Anita Chan is the co-founder of Sam The Local, an experiential travel company that provides outings and tours with Hong Kong experts across various fields, from rock climbing to cooking, shopping, art, music, and more. Hailing from California, Chan grew up in a Cantonese family originally from Guangdong. Inspired to learn more about her Chinese heritage, she moved to Hong Kong about five years ago and later started the company as a way to help others dig beneath the surface. This is life in Hong Kong, from Sam’s point of view.
Coming Full Circle
I was born in California, raised in San Francisco. I grew up speaking Cantonese and when I visited Hong Kong, it just felt like I fit in. Growing up, I was always interested in Chinese culture. I remember my parents telling stories about what it was like to live in Hong Kong and China. And I thought it would be interesting to be exposed to that side of my culture.
I watched a lot of Cantonese movies growing up. This is really common — friends who grew up overseas also remember watching these dramas with hundreds of episodes. My parents had friends who had bags of these VHS tapes and they’d bring the new series home from work. We would have a five-hour dinner watching these dramas.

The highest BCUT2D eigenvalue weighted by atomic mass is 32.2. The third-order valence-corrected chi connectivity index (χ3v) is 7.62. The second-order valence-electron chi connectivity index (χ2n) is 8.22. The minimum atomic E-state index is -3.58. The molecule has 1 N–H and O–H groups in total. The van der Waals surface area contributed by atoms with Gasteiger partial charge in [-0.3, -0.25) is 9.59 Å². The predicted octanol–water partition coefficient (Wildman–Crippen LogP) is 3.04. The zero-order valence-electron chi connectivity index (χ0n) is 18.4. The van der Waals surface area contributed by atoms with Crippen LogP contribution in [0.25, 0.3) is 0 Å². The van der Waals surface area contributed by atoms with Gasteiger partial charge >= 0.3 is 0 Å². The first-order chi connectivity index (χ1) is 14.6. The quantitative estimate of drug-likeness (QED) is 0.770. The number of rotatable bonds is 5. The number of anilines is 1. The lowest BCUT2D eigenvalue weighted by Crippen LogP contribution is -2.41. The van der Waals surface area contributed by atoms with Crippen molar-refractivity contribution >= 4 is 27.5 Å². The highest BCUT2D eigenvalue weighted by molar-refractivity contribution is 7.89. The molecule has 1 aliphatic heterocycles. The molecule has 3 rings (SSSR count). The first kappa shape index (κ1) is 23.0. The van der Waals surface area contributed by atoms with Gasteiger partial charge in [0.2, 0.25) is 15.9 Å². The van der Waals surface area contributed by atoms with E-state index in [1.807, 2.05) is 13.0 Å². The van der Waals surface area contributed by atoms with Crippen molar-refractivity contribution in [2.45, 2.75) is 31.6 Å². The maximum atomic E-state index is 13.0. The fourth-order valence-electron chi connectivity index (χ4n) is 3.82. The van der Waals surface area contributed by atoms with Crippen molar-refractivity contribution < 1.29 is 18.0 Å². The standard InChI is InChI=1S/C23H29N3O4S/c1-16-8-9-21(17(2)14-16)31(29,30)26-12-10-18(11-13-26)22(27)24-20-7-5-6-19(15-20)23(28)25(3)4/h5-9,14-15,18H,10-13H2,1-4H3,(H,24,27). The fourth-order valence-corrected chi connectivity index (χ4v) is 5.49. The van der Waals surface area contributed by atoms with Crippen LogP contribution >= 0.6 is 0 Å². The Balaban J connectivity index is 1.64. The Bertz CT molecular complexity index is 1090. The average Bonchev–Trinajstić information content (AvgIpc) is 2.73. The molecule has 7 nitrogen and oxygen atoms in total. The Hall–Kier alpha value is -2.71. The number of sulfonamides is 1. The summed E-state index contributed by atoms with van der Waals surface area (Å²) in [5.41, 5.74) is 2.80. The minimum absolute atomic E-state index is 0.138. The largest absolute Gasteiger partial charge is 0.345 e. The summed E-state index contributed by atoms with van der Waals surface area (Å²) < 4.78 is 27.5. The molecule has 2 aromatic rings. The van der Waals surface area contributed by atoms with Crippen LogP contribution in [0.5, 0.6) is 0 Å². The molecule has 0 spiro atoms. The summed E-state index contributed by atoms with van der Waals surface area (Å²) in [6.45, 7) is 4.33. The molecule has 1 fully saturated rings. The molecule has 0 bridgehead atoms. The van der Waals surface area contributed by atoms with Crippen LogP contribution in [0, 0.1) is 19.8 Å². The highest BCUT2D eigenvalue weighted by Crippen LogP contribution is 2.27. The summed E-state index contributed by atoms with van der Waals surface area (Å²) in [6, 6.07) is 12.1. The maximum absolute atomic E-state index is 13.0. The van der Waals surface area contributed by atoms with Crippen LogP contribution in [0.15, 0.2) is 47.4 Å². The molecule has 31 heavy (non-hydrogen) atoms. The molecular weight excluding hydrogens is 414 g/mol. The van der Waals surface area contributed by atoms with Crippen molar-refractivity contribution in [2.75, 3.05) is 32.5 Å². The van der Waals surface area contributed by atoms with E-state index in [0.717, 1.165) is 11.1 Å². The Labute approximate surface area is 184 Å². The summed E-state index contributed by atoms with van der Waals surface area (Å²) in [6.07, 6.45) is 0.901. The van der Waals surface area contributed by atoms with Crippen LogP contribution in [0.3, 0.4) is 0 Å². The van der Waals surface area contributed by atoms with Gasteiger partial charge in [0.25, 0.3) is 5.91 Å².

It’s kind of funny. When I lived in Sheung Wan, I’d walk past the dried seafood markets. At nighttime, all the stores are closed but you can still smell the dried seafood, and it reminds me of the soup my mom made. To me, dried seafood smells like home.
Setting Up Shop
Early on, I met my co-founder Maggie [Lau], who is also from California. When we travel, we always ask friends in the city to show us around and get that local knowledge. So we thought, why not create a platform where people can show you what they know in Hong Kong? A lot of of our customers actually live here already, and want to get to know the city better — part of it is a language barrier and some people feel intimidated or just don’t know where to go. I still walk around Wan Chai and see all these little shops with lines out the door. I get in line too, but I’m like: ‘What am I in line for?’
In Your Own Backyard
When we do a trial run with our new Locals, I learn so much — even if we’re visiting a neighborhood that I’m already familiar with. Somewhere like Jordan or Sham Shui Po, I’ll walk down the same street I’ve walked down before, and they’ll show me something I never noticed or realized. Like the fruit market in Yau Mei Tai, telling us the story behind the buildings and the history of the area.
One person is a pearl cultivator, so he grows pearls in Sai Kung. He uses technology so he can track where the pearl came from, which is amazing. I had no idea you could do that in Hong Kong — or about how the technology can come into play.
There are some seriously adventurous experiences too, like abseiling. I didn’t even know what that was. It’s pretty much when you rock climb, and then use a rope to descend back down the mountain. You not only try a new sport but you see another side of a district, like Tuen Mun.